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Small Business Cash vs Accrual Accounting

Small Business Cash vs Accrual Accounting
Lauren Ward

Lauren Ward

Updated November 11, 2021
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Tracking your small business finances is a crucial part of growing a successful company. There are multiple accounting methods for small businesses. Many companies choose between two of the most common approaches: cash basis accounting vs. accrual basis accounting. Each one has its own way of tracking income and expenses in your accounting books. Cash basis accounting is easier, while accrual accounting gives a more accurate look at your company’s big financial picture. Recommended: Small Business Accounting 101

What Is Cash Basis Accounting?

Cash basis accounting is the easiest accounting method for small businesses. With this method, you record your income and expenses as the transactions are posted to your bank account. It gives you a real-time snapshot of your balance sheet instead of incorporating upcoming accounts receivable and accounts payable. Cash accounting also doesn’t count inventory as an asset, so it’s better suited for businesses that sell services rather than consumer-facing products.In order to use cash basis accounting, your business must have less than $25 million in annual gross receipts for the last three tax years.

Cash Basis Accounting Pros and Cons

Pros

Some advantages of cash accounting are that it’s:Similar to personal budgeting: Cash accounting is done the same way you probably manage your personal finances.Easier to figure taxes: You are taxed only on income received during the tax year.

Cons

Some negatives of cash accounting are:Data lag: Revenue is based on work performed or product sold in the previous month, so it could obscure your true cash flow.Harder to track invoices and expenses: Accounts payable and receivable aren’t tracked with cash flow accounting, so it’s harder to know what invoices are outstanding and what bills are coming up. 

Cash Accounting Example

Here’s a hypothetical situation to illustrate how cash accounting works. If you invoice a client and it takes them 30 days to pay, you would capture the deposit based on the day the funds hit your account, not when you actually billed for the service. The same goes for your expenses. Say you mailed a check to a vendor and it took them two weeks to actually cash it. In your accounting software, that transaction would be counted for the day the funds left your account.When it comes time to file taxes, you count only income and expenses that have actually hit your books, even if you have outstanding invoices and payments that need to be paid in the new year.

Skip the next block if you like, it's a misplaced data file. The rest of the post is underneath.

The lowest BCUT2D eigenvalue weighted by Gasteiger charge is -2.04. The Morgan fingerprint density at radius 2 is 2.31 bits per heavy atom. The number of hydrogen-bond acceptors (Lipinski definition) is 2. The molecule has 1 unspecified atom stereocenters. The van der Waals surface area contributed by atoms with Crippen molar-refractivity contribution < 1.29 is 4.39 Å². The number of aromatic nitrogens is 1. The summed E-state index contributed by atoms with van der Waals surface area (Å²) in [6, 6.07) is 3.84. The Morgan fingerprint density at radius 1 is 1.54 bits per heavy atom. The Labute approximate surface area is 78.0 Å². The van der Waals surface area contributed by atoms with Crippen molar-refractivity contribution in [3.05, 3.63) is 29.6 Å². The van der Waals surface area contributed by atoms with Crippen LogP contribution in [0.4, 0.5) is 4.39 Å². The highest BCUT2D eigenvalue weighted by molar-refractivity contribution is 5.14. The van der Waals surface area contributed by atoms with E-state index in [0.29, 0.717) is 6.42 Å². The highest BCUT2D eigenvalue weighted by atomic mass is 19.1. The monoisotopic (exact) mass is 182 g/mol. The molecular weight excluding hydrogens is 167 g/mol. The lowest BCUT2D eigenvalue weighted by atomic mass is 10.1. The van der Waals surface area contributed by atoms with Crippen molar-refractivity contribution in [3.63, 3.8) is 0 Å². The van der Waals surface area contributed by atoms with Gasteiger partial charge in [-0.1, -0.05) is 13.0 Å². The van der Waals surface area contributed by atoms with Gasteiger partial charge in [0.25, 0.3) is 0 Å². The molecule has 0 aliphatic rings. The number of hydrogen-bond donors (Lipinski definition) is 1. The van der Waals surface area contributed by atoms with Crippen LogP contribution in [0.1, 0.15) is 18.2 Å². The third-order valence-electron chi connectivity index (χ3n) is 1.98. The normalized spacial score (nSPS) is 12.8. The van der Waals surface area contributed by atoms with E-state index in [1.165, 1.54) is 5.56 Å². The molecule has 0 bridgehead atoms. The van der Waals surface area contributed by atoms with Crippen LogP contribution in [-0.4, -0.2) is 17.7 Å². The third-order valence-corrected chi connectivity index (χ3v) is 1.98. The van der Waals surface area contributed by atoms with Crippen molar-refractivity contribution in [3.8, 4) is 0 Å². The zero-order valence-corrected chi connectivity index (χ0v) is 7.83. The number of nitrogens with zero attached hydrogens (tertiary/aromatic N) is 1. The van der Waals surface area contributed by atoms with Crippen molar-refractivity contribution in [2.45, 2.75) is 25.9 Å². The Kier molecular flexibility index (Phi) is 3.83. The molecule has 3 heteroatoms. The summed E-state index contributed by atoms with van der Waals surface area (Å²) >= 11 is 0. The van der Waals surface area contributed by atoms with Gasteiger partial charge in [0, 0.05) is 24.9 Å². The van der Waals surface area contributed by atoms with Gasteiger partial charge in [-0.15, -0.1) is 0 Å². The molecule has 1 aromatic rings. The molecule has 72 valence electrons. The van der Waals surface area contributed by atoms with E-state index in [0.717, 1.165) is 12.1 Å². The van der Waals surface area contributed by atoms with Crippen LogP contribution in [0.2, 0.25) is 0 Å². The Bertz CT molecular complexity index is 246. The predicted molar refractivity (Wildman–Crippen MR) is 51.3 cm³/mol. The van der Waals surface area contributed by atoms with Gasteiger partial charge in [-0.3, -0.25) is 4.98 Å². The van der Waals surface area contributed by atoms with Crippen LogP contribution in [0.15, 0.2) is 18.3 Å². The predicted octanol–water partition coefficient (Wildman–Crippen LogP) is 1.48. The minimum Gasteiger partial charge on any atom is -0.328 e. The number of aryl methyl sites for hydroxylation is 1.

Accrual Basis Accounting

Accrual basis accounting is more complex and separates the company financials from calculating cash flow. Rather than relying on bank transactions, this method tracks when the company is billed by vendors and when customers are invoiced (not when they actually pay). Additionally, anything bought on credit is counted for the day the purchase is made, not when the credit card bill is due. So while your balance sheet doesn’t reflect your bank account, it does reflect that actual movement of transactions in real time. Accrual basis accounting provides a better sense of what’s actually happening in the business at any given moment. Companies with revenue under $25 million can choose cash or accrual accounting for their small business. But once you average more than $25 million in gross receipts annually, you must use accrual basis, accounting to the Generally Accepted Accounting Principles (GAAP), the accounting standard adopted by the U.S. Securities and Exchange Commission. Companies with inventory should also use this method. 

Pros and Cons of Accrual Basis Accounting

Pros

Some benefits of accrual basis accounting are:Provide an accurate snapshot of company financials: Understand how income and expenses impact each other during the window in which they’re actually incurred, not when the transactions post to your bank account.Complies with GAAP: Larger companies (over $25 million in annual revenue) must comply with the Generally Accepted Accounting Principles (GAAP), the accounting standard adopted by the U.S. Securities and Exchange Commission.